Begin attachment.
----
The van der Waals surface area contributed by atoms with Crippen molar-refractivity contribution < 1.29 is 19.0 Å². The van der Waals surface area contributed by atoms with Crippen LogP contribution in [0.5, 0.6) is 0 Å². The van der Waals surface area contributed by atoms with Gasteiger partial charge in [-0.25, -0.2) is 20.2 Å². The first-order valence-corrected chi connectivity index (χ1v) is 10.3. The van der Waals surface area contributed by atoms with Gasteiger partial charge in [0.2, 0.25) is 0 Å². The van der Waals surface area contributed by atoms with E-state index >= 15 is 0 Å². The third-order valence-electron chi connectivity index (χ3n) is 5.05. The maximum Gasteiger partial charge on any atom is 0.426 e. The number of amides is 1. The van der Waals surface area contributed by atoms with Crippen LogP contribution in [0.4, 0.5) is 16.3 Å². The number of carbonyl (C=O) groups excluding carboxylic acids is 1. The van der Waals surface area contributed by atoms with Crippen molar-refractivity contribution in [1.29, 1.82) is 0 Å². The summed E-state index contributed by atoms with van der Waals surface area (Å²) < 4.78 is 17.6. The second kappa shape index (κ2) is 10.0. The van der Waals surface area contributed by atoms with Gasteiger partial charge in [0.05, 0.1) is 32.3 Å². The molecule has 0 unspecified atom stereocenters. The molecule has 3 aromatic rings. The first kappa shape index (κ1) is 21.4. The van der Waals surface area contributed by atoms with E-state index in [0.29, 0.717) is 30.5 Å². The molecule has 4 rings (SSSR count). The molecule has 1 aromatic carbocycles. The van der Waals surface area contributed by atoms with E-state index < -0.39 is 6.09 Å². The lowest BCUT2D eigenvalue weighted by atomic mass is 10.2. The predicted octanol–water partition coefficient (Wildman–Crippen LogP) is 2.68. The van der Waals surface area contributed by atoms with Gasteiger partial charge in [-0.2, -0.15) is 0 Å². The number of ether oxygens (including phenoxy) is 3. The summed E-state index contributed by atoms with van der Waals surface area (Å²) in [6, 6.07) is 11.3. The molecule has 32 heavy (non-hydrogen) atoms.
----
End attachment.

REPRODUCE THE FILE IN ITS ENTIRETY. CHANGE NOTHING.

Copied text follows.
The van der Waals surface area contributed by atoms with Crippen molar-refractivity contribution < 1.29 is 19.0 Å². The van der Waals surface area contributed by atoms with Crippen LogP contribution in [0.5, 0.6) is 0 Å². The van der Waals surface area contributed by atoms with Gasteiger partial charge in [-0.25, -0.2) is 20.2 Å². The first-order valence-corrected chi connectivity index (χ1v) is 10.3. The van der Waals surface area contributed by atoms with Gasteiger partial charge in [0.2, 0.25) is 0 Å². The van der Waals surface area contributed by atoms with E-state index >= 15 is 0 Å². The third-order valence-electron chi connectivity index (χ3n) is 5.05. The maximum Gasteiger partial charge on any atom is 0.426 e. The number of amides is 1. The van der Waals surface area contributed by atoms with Crippen LogP contribution in [0.4, 0.5) is 16.3 Å². The number of carbonyl (C=O) groups excluding carboxylic acids is 1. The van der Waals surface area contributed by atoms with Crippen molar-refractivity contribution in [1.29, 1.82) is 0 Å². The summed E-state index contributed by atoms with van der Waals surface area (Å²) < 4.78 is 17.6. The second kappa shape index (κ2) is 10.0. The van der Waals surface area contributed by atoms with Gasteiger partial charge in [0.05, 0.1) is 32.3 Å². The molecule has 0 unspecified atom stereocenters. The molecule has 3 aromatic rings. The first kappa shape index (κ1) is 21.4. The van der Waals surface area contributed by atoms with E-state index in [0.29, 0.717) is 30.5 Å². The molecule has 4 rings (SSSR count). The molecule has 1 aromatic carbocycles. The van der Waals surface area contributed by atoms with E-state index < -0.39 is 6.09 Å². The lowest BCUT2D eigenvalue weighted by atomic mass is 10.2. The predicted octanol–water partition coefficient (Wildman–Crippen LogP) is 2.68. The van der Waals surface area contributed by atoms with Gasteiger partial charge in [-0.2, -0.15) is 0 Å². The number of ether oxygens (including phenoxy) is 3. The summed E-state index contributed by atoms with van der Waals surface area (Å²) in [6, 6.07) is 11.3. The molecule has 32 heavy (non-hydrogen) atoms.